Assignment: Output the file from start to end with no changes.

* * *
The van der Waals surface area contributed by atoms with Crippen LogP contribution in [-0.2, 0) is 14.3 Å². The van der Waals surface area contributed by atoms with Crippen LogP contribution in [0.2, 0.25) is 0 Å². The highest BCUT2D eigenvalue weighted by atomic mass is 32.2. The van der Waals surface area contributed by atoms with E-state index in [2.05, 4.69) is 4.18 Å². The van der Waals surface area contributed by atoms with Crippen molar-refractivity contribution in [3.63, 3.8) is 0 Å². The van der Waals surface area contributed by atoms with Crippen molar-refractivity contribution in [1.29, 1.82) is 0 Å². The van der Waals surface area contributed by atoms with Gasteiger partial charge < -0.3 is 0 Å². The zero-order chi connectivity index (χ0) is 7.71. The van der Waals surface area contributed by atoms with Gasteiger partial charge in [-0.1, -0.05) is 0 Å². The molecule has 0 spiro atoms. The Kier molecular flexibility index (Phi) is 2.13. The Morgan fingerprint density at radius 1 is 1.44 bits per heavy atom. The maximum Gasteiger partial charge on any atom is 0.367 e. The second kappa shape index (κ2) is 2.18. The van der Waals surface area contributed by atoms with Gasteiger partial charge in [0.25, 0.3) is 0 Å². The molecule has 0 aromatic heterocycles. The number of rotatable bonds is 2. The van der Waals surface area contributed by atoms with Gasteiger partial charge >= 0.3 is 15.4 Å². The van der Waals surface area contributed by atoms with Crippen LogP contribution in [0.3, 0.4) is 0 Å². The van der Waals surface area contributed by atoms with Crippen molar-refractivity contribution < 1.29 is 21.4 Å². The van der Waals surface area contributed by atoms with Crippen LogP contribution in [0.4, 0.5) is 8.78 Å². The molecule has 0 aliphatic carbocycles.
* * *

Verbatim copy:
The van der Waals surface area contributed by atoms with Crippen LogP contribution in [-0.2, 0) is 14.3 Å². The van der Waals surface area contributed by atoms with Crippen LogP contribution in [0.2, 0.25) is 0 Å². The highest BCUT2D eigenvalue weighted by atomic mass is 32.2. The van der Waals surface area contributed by atoms with E-state index in [2.05, 4.69) is 4.18 Å². The van der Waals surface area contributed by atoms with Crippen molar-refractivity contribution in [3.63, 3.8) is 0 Å². The van der Waals surface area contributed by atoms with Crippen molar-refractivity contribution in [1.29, 1.82) is 0 Å². The van der Waals surface area contributed by atoms with Gasteiger partial charge < -0.3 is 0 Å². The zero-order chi connectivity index (χ0) is 7.71. The van der Waals surface area contributed by atoms with Gasteiger partial charge in [-0.1, -0.05) is 0 Å². The molecule has 0 spiro atoms. The Kier molecular flexibility index (Phi) is 2.13. The Morgan fingerprint density at radius 1 is 1.44 bits per heavy atom. The maximum Gasteiger partial charge on any atom is 0.367 e. The second kappa shape index (κ2) is 2.18. The van der Waals surface area contributed by atoms with Gasteiger partial charge in [0.25, 0.3) is 0 Å². The molecule has 0 aromatic heterocycles. The number of rotatable bonds is 2. The van der Waals surface area contributed by atoms with Gasteiger partial charge >= 0.3 is 15.4 Å². The van der Waals surface area contributed by atoms with Crippen LogP contribution in [0.3, 0.4) is 0 Å². The van der Waals surface area contributed by atoms with Crippen molar-refractivity contribution < 1.29 is 21.4 Å². The van der Waals surface area contributed by atoms with Crippen LogP contribution in [0.4, 0.5) is 8.78 Å². The molecule has 0 aliphatic carbocycles.